Tangerine

tangerine

In Sean Baker’s visually striking new film Tangerine, the saturated Los Angeles landscape serves as the backdrop for a Christmas Eve that some of its inhabitants will never forget. Shot entirely on a series of iPhones, fitted with anamorphic lenses, the film offers an invigorating “day in the life” tale that is devilishly witty and full of depth. Fresh off her 28-day stint in prison, Sin-Dee (wonderfully played by Kitana Kiki Rodriguez), a transgendered prostitute, is back on the block and ready to celebrate. While catching up with her best friend and fellow working girl Alexandra (Mya Taylor), Sin-Dee learns that her pimp boyfriend, Chester (James Ransone), has been cheating on her. Worst of all he is fooling around with a woman who was actually born with a vagina. This sets the stage for frantic day in which Sin-Dee goes on the warpath looking for both Chester and his mystery woman in hopes of getting to the bottom of the rumours.

Though the film carries the Duplass Brothers stamp of approval, the duo serve as producers, Tangerine is far more energetic than any of the works normally associated with the Duplass name. Existing in a heightened state that feels more like a cross between Spring Breakers and Crank, Baker’s film roars through the subculture of Los Angeles like a bat out of hell. Always one step away from blowing a fuse, or “snatching a wig” as she puts it, Sin-Dee is a time bomb who pulsates with the same vigor as a tiger about to pounce on its prey. Her fleeting minutes of calm, set to classical music no less, find Sin-Dee sitting at a bus stop silently contemplating if she should continue on her quest. The serene moment is quickly squashed with a simple expletive and she is back on her vengeful prowl once again.

What makes Sin-Dee such an engaging character is that she is completely driven by emotion. When friends try to warn her against any rash actions, for fear of going back to jail, she smugly snaps back “you act like prison is a bad thing.”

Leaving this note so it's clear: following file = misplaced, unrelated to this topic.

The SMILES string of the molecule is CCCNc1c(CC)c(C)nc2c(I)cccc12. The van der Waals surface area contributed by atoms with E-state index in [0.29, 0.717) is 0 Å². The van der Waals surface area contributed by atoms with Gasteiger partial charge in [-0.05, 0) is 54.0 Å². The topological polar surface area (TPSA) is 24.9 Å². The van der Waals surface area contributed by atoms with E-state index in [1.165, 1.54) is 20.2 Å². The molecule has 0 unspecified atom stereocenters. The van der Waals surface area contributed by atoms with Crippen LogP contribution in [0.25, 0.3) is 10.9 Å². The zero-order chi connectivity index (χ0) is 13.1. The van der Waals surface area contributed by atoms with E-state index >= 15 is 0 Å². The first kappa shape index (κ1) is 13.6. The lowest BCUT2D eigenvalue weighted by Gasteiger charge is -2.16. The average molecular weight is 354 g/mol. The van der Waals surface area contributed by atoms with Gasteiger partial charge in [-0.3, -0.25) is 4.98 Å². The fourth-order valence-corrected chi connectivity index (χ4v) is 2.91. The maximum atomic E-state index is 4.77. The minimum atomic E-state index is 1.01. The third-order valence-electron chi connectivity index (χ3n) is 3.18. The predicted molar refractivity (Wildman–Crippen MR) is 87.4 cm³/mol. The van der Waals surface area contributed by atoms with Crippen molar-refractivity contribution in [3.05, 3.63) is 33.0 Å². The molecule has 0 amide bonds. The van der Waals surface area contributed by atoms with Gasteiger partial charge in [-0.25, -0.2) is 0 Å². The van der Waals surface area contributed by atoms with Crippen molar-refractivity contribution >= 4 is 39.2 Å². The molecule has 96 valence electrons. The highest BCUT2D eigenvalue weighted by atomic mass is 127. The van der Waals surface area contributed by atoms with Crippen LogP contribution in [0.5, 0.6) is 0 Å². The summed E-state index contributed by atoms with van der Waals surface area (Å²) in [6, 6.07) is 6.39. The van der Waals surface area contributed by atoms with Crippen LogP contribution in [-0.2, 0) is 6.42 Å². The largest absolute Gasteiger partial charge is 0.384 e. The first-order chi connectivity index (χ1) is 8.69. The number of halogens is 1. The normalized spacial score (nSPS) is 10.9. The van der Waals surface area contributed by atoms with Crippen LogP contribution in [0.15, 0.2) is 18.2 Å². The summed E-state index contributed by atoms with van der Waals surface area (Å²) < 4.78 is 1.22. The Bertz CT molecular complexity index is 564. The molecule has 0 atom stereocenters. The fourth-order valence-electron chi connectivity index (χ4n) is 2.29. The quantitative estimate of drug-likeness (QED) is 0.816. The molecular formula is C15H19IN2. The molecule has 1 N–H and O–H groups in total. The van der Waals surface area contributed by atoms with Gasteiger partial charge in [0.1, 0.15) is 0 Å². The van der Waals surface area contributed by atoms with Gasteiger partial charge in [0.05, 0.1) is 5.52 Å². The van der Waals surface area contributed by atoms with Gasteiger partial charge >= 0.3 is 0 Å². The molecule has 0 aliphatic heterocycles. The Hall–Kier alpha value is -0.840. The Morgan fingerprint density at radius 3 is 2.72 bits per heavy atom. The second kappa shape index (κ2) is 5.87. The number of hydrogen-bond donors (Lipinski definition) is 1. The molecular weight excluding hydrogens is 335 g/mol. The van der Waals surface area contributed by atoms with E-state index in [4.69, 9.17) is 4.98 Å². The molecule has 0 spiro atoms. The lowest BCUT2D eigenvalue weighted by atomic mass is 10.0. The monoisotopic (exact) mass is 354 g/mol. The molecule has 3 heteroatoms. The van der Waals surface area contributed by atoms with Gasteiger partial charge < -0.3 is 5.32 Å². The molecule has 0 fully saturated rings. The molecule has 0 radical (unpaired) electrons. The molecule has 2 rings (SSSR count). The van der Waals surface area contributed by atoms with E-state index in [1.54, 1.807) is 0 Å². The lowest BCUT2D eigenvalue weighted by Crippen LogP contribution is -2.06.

Baker wisely uses the characters such as Alexandra and Razmik (Karren Karagulian), an Armenian cab driver, to counterbalance Sin-Dee’s reckless personality and keep the film ground. Truth be told, Alexandra is the true heart and soul of the film. Through Mya Taylor’s sensational performance the film is able to touch on the sense of loneliness and vulnerability – Alexandra’s profession makes her even more prone to experiencing hate crimes – that often comes with being a transgendered person in a society that still clings to a narrow-minded definition when it comes to gender. Despite being in the early stages of her hormone treatment, Alexandra displays an inner confidence about her identity that Razmik, her only friend outside of Sin-Dee, who is also one of her occasional clients, seems to lack.

Considering the feverish energy flowing in Tangerine, Baker does a commendable job of incorporating several reflective moments throughout. Some of these moments are used to great comedic effect, while others highlight the importance of the friendship at the film’s core. By utilizing sequences such as the ones involving the random passengers in Razmik’s cab, Baker is able to convey the salient point that Sin-Dee and Alexandra are really not that different from the individuals who roam Los Angeles on a daily basis.

Providing a raw and refreshing slice of everyday life on the seedy side of Tinseltown, Tangerine is a gem of a film that should not be missed. Featuring breakthrough performances by Kitana Kiki Rodriguez and Mya Taylor, the film brings a heart-pumping energy to the often harsh realities of life that cannot be concealed. Similar to way Sin-Dee, after sharing a peace pipe of crack, gazes upon her her battered foe, Sean Baker takes a long look at Los Angeles and manages to find beauty, humour and humanity in the most unlikely section of the city.